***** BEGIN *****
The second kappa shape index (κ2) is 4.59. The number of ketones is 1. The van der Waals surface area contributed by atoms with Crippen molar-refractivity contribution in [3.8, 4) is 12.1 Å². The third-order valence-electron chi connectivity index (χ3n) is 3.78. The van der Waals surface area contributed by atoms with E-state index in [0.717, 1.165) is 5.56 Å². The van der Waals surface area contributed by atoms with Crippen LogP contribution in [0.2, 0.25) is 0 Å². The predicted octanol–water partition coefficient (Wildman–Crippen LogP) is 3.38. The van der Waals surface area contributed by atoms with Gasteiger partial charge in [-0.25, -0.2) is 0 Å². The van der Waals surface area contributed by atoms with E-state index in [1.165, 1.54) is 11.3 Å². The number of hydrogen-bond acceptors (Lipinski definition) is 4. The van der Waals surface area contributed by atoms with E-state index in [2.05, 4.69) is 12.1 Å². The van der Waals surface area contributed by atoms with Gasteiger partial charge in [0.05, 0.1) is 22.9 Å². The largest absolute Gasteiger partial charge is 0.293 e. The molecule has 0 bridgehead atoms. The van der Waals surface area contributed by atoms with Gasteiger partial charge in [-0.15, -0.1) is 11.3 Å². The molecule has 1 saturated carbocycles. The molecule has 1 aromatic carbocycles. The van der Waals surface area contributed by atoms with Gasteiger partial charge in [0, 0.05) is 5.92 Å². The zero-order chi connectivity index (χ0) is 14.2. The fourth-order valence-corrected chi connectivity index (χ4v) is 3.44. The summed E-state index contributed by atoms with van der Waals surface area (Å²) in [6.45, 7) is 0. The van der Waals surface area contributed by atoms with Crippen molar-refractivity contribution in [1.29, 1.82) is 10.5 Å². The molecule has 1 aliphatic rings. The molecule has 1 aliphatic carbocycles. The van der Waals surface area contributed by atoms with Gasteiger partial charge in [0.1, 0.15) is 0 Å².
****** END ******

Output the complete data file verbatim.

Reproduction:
The second kappa shape index (κ2) is 4.59. The number of ketones is 1. The van der Waals surface area contributed by atoms with Crippen molar-refractivity contribution in [3.8, 4) is 12.1 Å². The third-order valence-electron chi connectivity index (χ3n) is 3.78. The van der Waals surface area contributed by atoms with E-state index in [0.717, 1.165) is 5.56 Å². The van der Waals surface area contributed by atoms with Crippen LogP contribution in [0.2, 0.25) is 0 Å². The predicted octanol–water partition coefficient (Wildman–Crippen LogP) is 3.38. The van der Waals surface area contributed by atoms with Gasteiger partial charge in [-0.25, -0.2) is 0 Å². The van der Waals surface area contributed by atoms with E-state index in [1.165, 1.54) is 11.3 Å². The number of hydrogen-bond acceptors (Lipinski definition) is 4. The van der Waals surface area contributed by atoms with E-state index in [2.05, 4.69) is 12.1 Å². The van der Waals surface area contributed by atoms with Gasteiger partial charge in [0.05, 0.1) is 22.9 Å². The largest absolute Gasteiger partial charge is 0.293 e. The molecule has 0 bridgehead atoms. The van der Waals surface area contributed by atoms with Gasteiger partial charge in [-0.15, -0.1) is 11.3 Å². The molecule has 1 saturated carbocycles. The molecule has 1 aromatic carbocycles. The van der Waals surface area contributed by atoms with Gasteiger partial charge in [0, 0.05) is 5.92 Å². The zero-order chi connectivity index (χ0) is 14.2. The fourth-order valence-corrected chi connectivity index (χ4v) is 3.44. The summed E-state index contributed by atoms with van der Waals surface area (Å²) in [6.45, 7) is 0. The van der Waals surface area contributed by atoms with Crippen molar-refractivity contribution in [1.29, 1.82) is 10.5 Å². The molecule has 1 aliphatic rings. The molecule has 1 aliphatic carbocycles. The van der Waals surface area contributed by atoms with Gasteiger partial charge in [0.1, 0.15) is 0 Å².